Monday, August 26, 2013

POBB: August 21, 2013

Pick of the Brown Bag
August 21, 2013
Ray Tate

This week we inject a double dose of the Trinity War with reviews of Justice League Dark and Pandora.  We also look at the first issue of the new Batman Beyond title as well as the latest from Supergirl and Wonder Woman.  

While I was happily writing the latest POBB, Warner Brothers decided to break the Internet.  Everybody and his uncle thinks I'm going to explode over the news. 

The Powers That Be chose Ben Affleck to portray Batman in the Superman/Batman movie.  Sorry, to disappoint.  The news just forced me to write some more.

Warner Brothers exhibits a long history of not putting together superhero movies that they previously announced as done deals.  For example, Ryan Reynolds was never meant to be the Green Lantern.  He was slated to be the Flash, in a movie promised but never filmed.  The WB hired Joss Whedon to script a Wonder Woman movie.  They then decided not to move a muscle.  Warner Brothers filmed a Wonder Woman television pilot and pulled it before it ever aired; a tactic that mirrors the proposed Aquaman television series Mercy Reef.  Even more pertinent, a Superman/Batman movie proposal isn't new.  Warner Brothers tapped Wolfgang Peterson to direct Superman vs. Batman, but that never happened.  

There will be at least two more Superman films with the principal cast intact.  Of that I have no doubt.  They will likely involve Lex Luthor and Brainiac, respectively, but I'm confident.  Batman won't be anywhere near these movies, and by the time Warner Brothers decides to reboot Batman, Ben Affleck will be otherwise engaged.  What with the success of Argo, I'm guessing he's a busy man.

The fact of the matter is that one man, Joel Schumacher, crippled the superhero movie industry, and it never really recovered as a phenomena equivalent to Tim Burton's and Michael Keaton's Batman and Batman Returns until Robert Downey Jr. wowed every living thing on the planet as Iron Man.  Don't get me wrong.  There were successes in between, but until Iron Man, nobody outside of comic book readers took these films seriously.

But let's say I'm wrong.  Let's say "the wind's in the right direction" and Warner Brothers actually pulls off Superman/Batman.  How would I feel about Ben Affleck as Batman.  The same way I feel about Peter Capaldi as the Doctor.  Let's see some footage.  Then I'll decide.  

From what I glean from the Internet, the petitioners are judging Mr. Affleck by his other superhero movie.  You know what? Lay off the guy.  Daredevil wasn't entirely Ben Affleck's fault.  If you want to blame anybody for that mess, blame the writer, the director, the armorer.  Affleck made a good, believable Matt Murdock.  In fact I wanted to see more of him and his relationship with Elektra and less of Mr. Grumpy in the Red Suit.  Incidentally, he married Jennifer Garner.  So clearly I wasn't inferring the chemistry.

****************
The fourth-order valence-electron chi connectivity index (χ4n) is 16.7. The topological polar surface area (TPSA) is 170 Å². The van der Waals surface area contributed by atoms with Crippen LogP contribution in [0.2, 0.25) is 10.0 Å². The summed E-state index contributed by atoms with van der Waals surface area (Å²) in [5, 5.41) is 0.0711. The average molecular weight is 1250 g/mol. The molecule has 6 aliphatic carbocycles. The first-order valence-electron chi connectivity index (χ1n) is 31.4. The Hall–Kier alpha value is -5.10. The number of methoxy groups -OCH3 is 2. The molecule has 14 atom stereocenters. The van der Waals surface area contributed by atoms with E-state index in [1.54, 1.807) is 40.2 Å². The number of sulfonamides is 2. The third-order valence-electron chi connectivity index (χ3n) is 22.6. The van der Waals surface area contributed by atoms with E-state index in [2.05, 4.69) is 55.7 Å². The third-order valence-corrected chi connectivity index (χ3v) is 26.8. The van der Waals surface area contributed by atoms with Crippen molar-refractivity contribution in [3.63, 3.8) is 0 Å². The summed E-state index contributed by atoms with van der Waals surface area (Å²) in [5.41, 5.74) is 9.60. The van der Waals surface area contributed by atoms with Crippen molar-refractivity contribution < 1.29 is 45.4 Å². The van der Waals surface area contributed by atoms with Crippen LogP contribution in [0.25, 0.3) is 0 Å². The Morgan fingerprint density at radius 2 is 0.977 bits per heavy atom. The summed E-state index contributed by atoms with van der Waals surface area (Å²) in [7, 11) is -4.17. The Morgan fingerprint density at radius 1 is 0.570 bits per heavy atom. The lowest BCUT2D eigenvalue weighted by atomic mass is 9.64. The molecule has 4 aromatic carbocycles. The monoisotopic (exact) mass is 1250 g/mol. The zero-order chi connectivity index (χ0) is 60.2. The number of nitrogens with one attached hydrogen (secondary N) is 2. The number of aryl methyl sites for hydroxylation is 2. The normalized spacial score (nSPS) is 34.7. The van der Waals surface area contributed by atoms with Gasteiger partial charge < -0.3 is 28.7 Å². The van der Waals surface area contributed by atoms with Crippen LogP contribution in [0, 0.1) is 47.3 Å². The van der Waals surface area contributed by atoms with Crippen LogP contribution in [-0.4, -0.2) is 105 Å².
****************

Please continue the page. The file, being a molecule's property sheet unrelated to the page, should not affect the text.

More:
Something else should be kept in mind.  The fact is, I had to see Clean and Sober before I accepted Michael Keaton as a dramatic actor.  Until then, I only considered him an expert comedian.  Keaton in fact saw all the nay-saying as a challenge and delivered the best Batman ever.  He furthermore cemented his association with the character by not doing a third film.  He turned down a pile of money and refused to betray the character he evolved on screen.  He refused to kowtow to the real enemy of superhero films Joel Schumacher.  For that Mr. Keaton earned my undying admiration.  These are the reasons that Michael Keaton will be the quintessential Batman, no matter who dons the suit.  

Assuming this juggernaut is made, maybe Ben Affleck will follow in Keaton's footsteps.  Maybe he'll take the Internet's fury as a challenge.  Maybe he'll deliver a Batman that's at least second to Keaton's identification.  I'll tell you this.  He can't do any worse than Christian Bale with his Fat Albert imitation and lack of fighting prowess.

You'll want to read Justice League Dark before you read Pandora. Jeff Lemire returns to solo duty to solve the puzzle of how to deal with a Wonder Woman corrupted by Pandora's Box.

The story plays out as expected up to a point.  Then it goes topsy-turvy.  It turns out that only one protagonist can handle the Box without being corrupted by it, which is a surprise and not a surprise when the reader thinks a moment.

No, no.  It's not Batman, but artist Michael Janin can really render him and every other hero beautifully.

Back in the ruins of ARGUS, blown up by Plastique, the Justice Leagues act proactively.

Plump or lean, there's just no liking this officious bitch.

I must admit that I'm not entirely convinced that Waller's behind all this mayhem.  The so-called Secret Society may be exploiting her well-known hatred of the Justice League.  Whatever Waller's motives, the idea of her leading a group of superheroes established to counter the Justice League is over.  The League now knows about her group.  The members in the group have already expressed doubts over their mission, and nothing has gone according to her plan.

With that in mind the Trinity War is indeed going to affect the rest of the DCU, assuming Madame Xanadu's visions do not come true, which would be a rarity.  The aftermath will nevertheless have consequences.

Normally, these company wide crossovers feel like free-for-alls that either shortchange the faithful fan of the title where the chapter occurs or deprive the overall fan with less than meaty characterizations of the heroes.  I've called Trinity War the best crossover since Final Night, and it accomplishes this without undermining the starring cast.